Unlike the additive color in the simple illuminant-observer system, transparent filters operate as a subtractive color system. Starting with a broadband white illuminant, a filter that subtracts blue leaves green and red portions of the visible spectrum which are perceived as yellow. A filter that subtracts red leaves green and blue, or cyan. And a filter that subtracts green leaves red and blue, or magenta.

    What happens if a reflective object reflects some wavelengths more than others? If we attached the subtractive filters from above onto a uniformly reflective white surface, we would have such a situation. If we made these filters dispersive, such that on the average the light only went halfway through before reflecting back, the object we made would behave the same as the transmissive one. Such filters, usually called colorants, inherently exist in any object. Both transmissive and reflective objects filter out light energy, operating as subtractive color systems.

    Since we cannot source light energy from a sheet of paper, it must be generated by some active source, thus making additive color impractical for hardcopy reproduction. Even the colors in slide photography, which require a light source to shine through the image, do not follow the additive model; an increase in the slide’s color density represents a decrease in the amount of light transmitted and observed. Printing systems produce color by varying amounts of pigments which absorb light energy, and are subtractive color systems. Such pigments, either in the form of printed inks or filters, can be placed permanently on a surface, causing it to retain the desired color effect.

    In subtractive systems, as in additive ones, the objective is to vary the amount of light that will ultimately enter the human eye. Since the eye responds to the red, green, and blue additive primaries, the primaries used in subtractive systems must allow the ability to add or remove a single color. In conventional printing we use pigments or inks that absorb blue (leaving yellow), green (leaving magenta), and red (leaving cyan). Each subtractive primary absorbs a single color: yellow, the mix of red and green, absorbs blue; magenta, the mix of red and blue, absorbs only green; and cyan, the effect of mixing green and blue light, absorbs only red. While each of these primaries allows two colors to remain in the image, it subtracts a single color, allowing control over the amount of that single color delivered to the eye.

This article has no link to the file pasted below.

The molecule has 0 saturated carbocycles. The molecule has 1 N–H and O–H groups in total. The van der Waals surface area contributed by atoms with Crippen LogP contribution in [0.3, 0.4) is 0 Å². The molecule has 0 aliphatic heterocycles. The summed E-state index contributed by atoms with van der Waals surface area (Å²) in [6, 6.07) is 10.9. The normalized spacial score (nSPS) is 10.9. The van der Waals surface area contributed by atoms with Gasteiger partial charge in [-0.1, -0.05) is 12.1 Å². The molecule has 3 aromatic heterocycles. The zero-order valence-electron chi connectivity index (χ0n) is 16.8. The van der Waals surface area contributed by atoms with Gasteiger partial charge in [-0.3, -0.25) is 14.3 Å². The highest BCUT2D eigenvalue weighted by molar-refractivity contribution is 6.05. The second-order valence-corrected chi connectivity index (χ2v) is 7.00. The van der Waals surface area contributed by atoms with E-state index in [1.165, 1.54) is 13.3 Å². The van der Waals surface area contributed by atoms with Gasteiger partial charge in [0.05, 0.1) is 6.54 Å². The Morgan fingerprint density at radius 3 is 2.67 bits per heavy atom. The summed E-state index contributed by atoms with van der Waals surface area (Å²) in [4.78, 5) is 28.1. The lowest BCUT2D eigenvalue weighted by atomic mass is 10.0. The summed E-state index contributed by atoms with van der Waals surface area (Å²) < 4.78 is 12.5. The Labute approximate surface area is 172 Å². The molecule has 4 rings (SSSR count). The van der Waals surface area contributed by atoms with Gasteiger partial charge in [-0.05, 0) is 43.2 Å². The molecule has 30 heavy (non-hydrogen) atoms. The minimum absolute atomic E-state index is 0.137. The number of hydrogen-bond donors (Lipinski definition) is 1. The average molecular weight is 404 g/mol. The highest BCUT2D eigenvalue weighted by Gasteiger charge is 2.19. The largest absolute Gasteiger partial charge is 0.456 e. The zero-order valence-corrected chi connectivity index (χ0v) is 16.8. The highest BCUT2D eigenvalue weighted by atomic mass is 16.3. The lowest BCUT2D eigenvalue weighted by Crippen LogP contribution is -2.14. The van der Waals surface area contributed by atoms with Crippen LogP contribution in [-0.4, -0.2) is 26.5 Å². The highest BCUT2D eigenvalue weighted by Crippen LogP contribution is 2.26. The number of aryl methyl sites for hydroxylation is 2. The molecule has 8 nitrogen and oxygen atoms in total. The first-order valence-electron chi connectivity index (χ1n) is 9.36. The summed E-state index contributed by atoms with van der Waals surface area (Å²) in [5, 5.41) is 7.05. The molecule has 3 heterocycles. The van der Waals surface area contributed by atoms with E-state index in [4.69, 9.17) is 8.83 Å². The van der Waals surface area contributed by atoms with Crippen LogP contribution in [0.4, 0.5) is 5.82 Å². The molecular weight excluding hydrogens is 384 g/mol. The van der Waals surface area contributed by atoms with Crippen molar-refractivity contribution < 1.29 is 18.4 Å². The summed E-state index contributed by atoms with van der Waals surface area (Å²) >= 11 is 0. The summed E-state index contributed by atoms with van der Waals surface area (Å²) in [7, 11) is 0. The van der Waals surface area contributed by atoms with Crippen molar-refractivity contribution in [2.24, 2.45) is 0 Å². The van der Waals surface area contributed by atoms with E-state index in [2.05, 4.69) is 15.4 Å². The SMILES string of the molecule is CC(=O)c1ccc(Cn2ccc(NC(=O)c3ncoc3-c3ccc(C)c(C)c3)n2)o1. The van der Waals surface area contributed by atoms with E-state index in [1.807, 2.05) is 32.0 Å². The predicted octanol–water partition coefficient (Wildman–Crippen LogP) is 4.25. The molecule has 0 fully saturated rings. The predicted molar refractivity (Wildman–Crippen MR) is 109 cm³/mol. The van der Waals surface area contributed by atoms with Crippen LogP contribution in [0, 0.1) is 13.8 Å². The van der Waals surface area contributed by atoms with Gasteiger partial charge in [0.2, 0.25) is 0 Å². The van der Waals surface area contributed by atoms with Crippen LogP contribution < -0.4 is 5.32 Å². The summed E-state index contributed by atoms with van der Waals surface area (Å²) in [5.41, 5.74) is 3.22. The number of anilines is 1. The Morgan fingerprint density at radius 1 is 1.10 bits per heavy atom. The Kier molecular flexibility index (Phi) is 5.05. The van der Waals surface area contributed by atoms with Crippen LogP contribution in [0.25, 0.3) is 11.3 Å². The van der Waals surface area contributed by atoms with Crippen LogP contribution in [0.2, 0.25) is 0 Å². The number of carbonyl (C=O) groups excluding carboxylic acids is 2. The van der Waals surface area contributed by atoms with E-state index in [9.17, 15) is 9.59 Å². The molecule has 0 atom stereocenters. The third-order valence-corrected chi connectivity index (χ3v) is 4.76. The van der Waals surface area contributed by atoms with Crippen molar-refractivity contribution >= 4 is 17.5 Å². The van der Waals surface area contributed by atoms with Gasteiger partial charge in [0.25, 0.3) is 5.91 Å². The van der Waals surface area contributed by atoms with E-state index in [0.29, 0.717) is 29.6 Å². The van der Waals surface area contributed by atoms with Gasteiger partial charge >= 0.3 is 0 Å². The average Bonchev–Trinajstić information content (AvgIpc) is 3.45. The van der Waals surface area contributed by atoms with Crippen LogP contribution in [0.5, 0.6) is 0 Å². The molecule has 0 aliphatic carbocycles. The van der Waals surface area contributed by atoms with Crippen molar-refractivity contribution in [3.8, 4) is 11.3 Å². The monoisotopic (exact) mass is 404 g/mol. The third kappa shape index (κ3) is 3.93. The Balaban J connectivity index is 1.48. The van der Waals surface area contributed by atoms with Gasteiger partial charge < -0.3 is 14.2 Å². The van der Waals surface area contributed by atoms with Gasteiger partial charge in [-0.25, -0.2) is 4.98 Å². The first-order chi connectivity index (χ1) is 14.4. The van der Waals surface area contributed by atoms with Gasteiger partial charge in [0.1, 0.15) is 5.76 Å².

Just as the additive system has secondary colors, so does the subtractive. Since subtractive primaries each remove a single color of light, combining any two will leave only one of the three remaining. Thus, the subtractive secondaries are the three additive primaries themselves, namely red, green and blue.

    Bananas

    The spectral reflectance of a ripe banana is a simple but interesting measurement. Somewhat surprisingly, the banana reflects green and red, as well as yellow. In other words, it absorbs (or subtracts) blue. Since an observer will perceive the combination of green and red as yellow, the overall effect is a bright yellow.

    Consider for a moment what would happen to perception if we replaced the “uniform broadband illuminant” used in a spectrodensitometer with ideal red light, spectral energy only in the 600-700 nm band. Our banana would look light gray—but an object having an alternate “yellow” spectral distribution in the 550-600 nm band would look almost black.

    If we shine only pure blue light on the fire truck, we see black because the same colorant that previously appeared yellow (or red) continues to absorb the blue region of the light. In this situation, however, no additional light exists and we the resultant absence of light we call black. So, the fire engine is not yellow (or red); it merely looks that color under most ordinary lighting to most ordinary humans.

    It should be clear in the illuminant-object-observer relationship that changing the independent illuminant is just as important as changing the object. Changes to this illuminant can significantly alter the color perception of an object. Thus, while the perceived color from a subtractive reproduction may match a specific colorant under one light condition, it may appear very different under another.

SpencerLab: Influencing the Future of Digital Color

Celebrating our 32st year of Service with Integrity

© 2020 Spencer & Associates Publishing, Ltd.

SpencerLab.com is served by